Band: In Human Form
Label: I, Voidhanger Records
Genre: Progressive Black Metal
Country: United States of America
Release Date: December 13th, 2019
In Human Form is a five-piece from Lowell, Massachusetts that has been writing steadily more Progressive Black Metal since their inception in 2006. I happened upon this group when seeing them live sometime around the release of their first full-length Earthen Urn, this coincidentally was also the first time I had ever seen a Black Metal band live; I was completely floored by the sonic tornado presented on stage, and later became infatuated with all of the EPs, splits, as well as the full-length available at the time. From there I spent many hours poring over their music, trying to re-live that mystical transportation they achieved on stage that night. Their music was transcendental and Earthen Urn became a frequently returned to the album whenever I needed something grand yet bleak.
Their follow-up Opening of the Eye by the Death of the I caught me by surprise when it was announced and I took no time at all devouring every last second of that masterwork. Their synthesis of Black Metal and Progressive Rock/Metal was furthered; it was as if they had spent the intervening years in solitude refining their alchemistic craft. I, Voidhanger handled that release, as well as III, out on December 13th just in time to mess up year-end lists for those interested in this particular cross-section of subgenres. III is In Human Form’s best release by a mile and the finest representation of the best parts of Progressive Rock/Metal and harsh Black Metal.
In Human Form employs the talents of Richard Dixon on drums, Nick Clark and Dave Kaminsky on guitars, Shalin Shah on bass, and Patrick Dupras on vocals. The vocals Patrick delivers are harsh shrieks invoking visions of banshees that blends naturally with Black Metal and goes against the grain for the more Prog-Rock sections but in the most satisfying way; a harsh whisper is also utilized in some of the slower sections, adding a creepy atmosphere and reinforcing the story-telling aspect of the band. Richard Dixon is a great drummer, blending like a chameleon into every unusual twist this music throws at him; effortless speed and precision as he covers every inch of the kit with a jazzy approach.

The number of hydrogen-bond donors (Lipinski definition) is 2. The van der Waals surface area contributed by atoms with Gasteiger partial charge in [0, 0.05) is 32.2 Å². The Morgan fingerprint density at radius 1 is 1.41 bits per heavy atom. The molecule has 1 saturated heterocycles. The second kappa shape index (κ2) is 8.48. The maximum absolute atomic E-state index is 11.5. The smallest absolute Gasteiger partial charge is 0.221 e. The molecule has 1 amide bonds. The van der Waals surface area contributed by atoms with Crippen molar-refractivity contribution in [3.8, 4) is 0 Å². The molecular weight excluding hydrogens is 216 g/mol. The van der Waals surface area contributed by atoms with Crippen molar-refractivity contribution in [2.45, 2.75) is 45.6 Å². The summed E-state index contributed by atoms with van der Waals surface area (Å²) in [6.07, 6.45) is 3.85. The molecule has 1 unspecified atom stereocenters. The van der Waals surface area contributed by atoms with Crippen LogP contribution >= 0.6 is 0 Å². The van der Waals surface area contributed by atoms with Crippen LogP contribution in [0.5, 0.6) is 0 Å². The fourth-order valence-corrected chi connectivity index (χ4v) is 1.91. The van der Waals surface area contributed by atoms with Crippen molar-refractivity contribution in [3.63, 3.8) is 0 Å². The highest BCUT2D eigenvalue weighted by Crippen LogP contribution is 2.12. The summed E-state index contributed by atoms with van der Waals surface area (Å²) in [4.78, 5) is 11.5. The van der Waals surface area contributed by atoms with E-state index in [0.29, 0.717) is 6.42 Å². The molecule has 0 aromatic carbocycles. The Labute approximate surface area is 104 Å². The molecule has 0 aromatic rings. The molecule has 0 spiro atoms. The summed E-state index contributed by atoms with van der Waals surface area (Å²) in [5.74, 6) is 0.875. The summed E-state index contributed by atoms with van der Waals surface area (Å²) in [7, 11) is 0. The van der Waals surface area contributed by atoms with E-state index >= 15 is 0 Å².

Shalin Shah creates a slick low-end that slithers within the backdrop of the proceedings, and though it is never really showy it is essential especially in the more progressive or jazz-inspired moments. The guitars from Nick Clark and Dave Kaminsky can arguably be called the star of this album, as they bound skillfully between tremolo riffing, exquisite solos, and calmer passages. The way the guitars sound needs to be mentioned and kudos given to all involved, because every tiny aspect of them is pitch-perfect. Opening of the Eye was a favorite album of mine but the way every part of the guitars sounded the same gave that album a slightly flat tone. III eliminates this problem, when a solo bursts through the tone is elevated, giving it the center-stage it deserves.
Apocrypha Carrion is unforgiving and blistering right from the offset but has so many different facets to it that it would be folly to attempt a detailed description; the song is long and engaging as it moves through several organic evolutions, and by the time the sax comes in you’re too far down the rabbit hole to think that this was anything other than the cherry on top. Following is Weeping Stones which is another evolving song, beginning with a spoken-word poem over the music, which gradually grows in intensity from a relaxed jazzy feel into more frenetic music until it all explodes in a crescendo. Closing the album is Canonical Detritus, another epic that defies logic and time; I’ve listened to this song in its entirety many times, and with every play, the hours on the clock just melt away.
III is far and away the best album I’ve heard this year, and I’ve listened to more this year than any previous. In Human Form has perfected their freakish science experiment in fusing the best and darkest from Progressive anything, Jazz, and Black Metal. I did an experiment with this release too; I listened to it and instantly loved it, so I put it on the shelf for a bit then returned to it, and I still loved it. In a year where a few superficially similar bands released new albums, this is the one you need to be paying attention to.
1. Apocrypha Carrion
2. Weeping Stones
3. Canonical Detritus
Total Playing Time: 47:09